Going on a Magical Adventure with Photographer and Author Michael Blanchard in His New Book ‘Through A Sober Lens: A Photographer’s Journey’

Years ago when Michael Blanchard landed at Martha’s Vineyard, he had no idea that he was embarking on a journey of loss, recovery, and self-actualization, along with all of that also came a new career as a Photographer and a writer. The end result is pure visual magic for the world.  His breakout book ‘Through […]

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Years ago when Michael Blanchard landed at Martha’s Vineyard, he had no idea that he was embarking on a journey of loss, recovery, and self-actualization, along with all of that also came a new career as a Photographer and a writer. The end result is pure visual magic for the world. 

His breakout book ‘Through A Sober Lens: A Photographer’s Journey’ took our breath away with its incredible depth, stunning visuals, and a perspective that will make you feel and think as you go on this epic adventure with Blanchard. Recently we talked with him about his life, his work, and what’s next for this talented writer and photographer. 

There is a certain kind of magic that happens between you, your camera, and nature, making your photographs extremely compelling, and dare I say iconic. When did you realize you had a special connection you had with nature. Is it something you cultivate, or something that exists on its own?

It is so important for people with no connection, to understand anything is possible.  I had no connection with nature or spirituality (which I consider to be somewhat the same) while I was in the depths of addiction.  It took 2 years after I became sober at the age of 54, before I discovered photography by total accident.  I had no goal to be a photographer, no plan, no action steps, no nothing!  I started out with sunrises and sunsets.  I had no idea I would find connection.  I remember one day I arrived at a beach 5 AM in the dark and sat and closed my eyes and felt immense energy.  There was no one else around.  I felt a spiritual connection for the first time in years.  I realized I would never be alone. I knew in that moment photography would be the means, but not the end.  I learned if I sought connection, the photographs would take care of themselves.  If I sought photographs to serve ego or show people how good I was, the energy would turn off and I would flounder.  As I edited photos back in the studio I would see myself in the images – feelings, thoughts, emotions, etc. The process was unknowingly serving as therapy allowing me to “see” things too deep to access any other way.  No need to cultivate.  It quickly set me free.

Creativity can be a way for people to find hope and a connection with something greater than themselves. From the outside your work embodies this connection. Is that true or is something else at work? 

As I related in the previous question the process is about connection.  I was on Facebook a few hours ago and saw a post from a fellow photographer who expressed his frustration that he couldn’t travel to take pictures because of COVID.  He was going stir crazy trying to find new and creative photos on Martha’s Vineyard.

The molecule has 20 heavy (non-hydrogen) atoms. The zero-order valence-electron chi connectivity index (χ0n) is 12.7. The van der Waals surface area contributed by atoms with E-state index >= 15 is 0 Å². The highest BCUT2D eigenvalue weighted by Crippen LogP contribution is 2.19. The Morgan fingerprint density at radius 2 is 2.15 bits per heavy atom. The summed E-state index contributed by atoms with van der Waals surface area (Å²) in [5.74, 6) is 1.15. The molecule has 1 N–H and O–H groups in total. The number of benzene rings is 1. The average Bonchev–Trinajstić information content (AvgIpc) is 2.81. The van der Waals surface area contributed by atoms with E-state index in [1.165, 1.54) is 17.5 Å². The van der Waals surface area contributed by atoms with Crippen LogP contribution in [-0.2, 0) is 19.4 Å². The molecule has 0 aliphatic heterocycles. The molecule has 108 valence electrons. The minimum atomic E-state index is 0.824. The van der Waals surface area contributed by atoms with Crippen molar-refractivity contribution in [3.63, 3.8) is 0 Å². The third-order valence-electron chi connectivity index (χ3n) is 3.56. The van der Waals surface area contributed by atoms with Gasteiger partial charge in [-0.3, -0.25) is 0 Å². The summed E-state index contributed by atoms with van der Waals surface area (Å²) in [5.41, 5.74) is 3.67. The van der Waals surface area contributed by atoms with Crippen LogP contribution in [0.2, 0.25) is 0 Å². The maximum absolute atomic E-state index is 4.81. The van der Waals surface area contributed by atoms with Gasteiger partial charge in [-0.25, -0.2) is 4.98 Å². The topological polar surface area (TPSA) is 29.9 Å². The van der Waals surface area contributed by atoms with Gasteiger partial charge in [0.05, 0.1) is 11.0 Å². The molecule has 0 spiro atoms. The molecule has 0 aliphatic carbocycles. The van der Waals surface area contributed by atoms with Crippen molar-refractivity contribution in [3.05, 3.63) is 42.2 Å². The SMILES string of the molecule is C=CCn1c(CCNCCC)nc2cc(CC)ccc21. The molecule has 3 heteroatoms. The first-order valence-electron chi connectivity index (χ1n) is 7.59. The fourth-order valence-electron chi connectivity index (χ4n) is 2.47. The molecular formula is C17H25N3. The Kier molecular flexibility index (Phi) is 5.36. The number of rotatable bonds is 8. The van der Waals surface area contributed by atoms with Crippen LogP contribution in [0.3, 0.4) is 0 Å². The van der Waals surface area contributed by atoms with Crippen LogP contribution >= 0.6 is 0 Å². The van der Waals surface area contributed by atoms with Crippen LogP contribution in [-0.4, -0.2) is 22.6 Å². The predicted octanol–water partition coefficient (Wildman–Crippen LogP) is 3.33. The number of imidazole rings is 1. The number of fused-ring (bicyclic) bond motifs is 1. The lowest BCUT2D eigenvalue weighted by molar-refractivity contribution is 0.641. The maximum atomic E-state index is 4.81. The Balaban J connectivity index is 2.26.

That has never happened to me.  I will repeat  I don’t go out seeking photos; I go out seeking connection and the photos take care of themselves.  Even if I come away with “bland” photographs, I feel reenergized and at peace.  It’s kind of like “A bad day of fishing is better than a good day at work”!

The stories in “Through A Sober Lens: A Photographer’s Journey” is not only about your connection with nature, but also includes your connection with people. What was it like for you to include this part of your life in your creative and public life?

I was talking to a fifth Grade class about me story of recovery from alcoholism using photography.  One of the kids asked” what was it like when you told everyone you were an alcoholic”?  I told him it felt like the weight of the world was taken off my shoulders in no longer having to hide who I was. 

Interacting with people has been my redemption, whether it’s fifth graders or people who I have met out taking pictures.  “Through A Sober Lens” would never have been written if I didn’t bump into people.  It is not enough for me to just take pictures.  I need to express myself and, in the process, hopefully help others.  I am still afflicted with the disease of addiction.  The medicine I take is helping others as bad off as I used to be, through the telling of stories with my photographs.  It was uncomfortable in the beginning.  Coming out of the closet is never easy publicly.  But I could see people looked at as someone who was authentic, and I could see I was making a difference.

We are fans of your work so we have to ask – is there another book or project in the works you can tell us about?

I have a burning desire that was placed in my heart to hit the road.  I am contemplating a 1 month road trip with my dog in my Jeep heading West this winter and the next book is going to come from that journey.  I don’t know how, what or why but I know that’s what I am supposed to do.  It will likely include stories of people I meet along the way; photographs of this country; realizations and changes that happen to me; with a consistent desire to help others suffering from depression or addiction.  Stay tuned.

You can find ‘Through A Sober Lens: A Photographer’s Journey’ by Michael Blanchard on Amazon.

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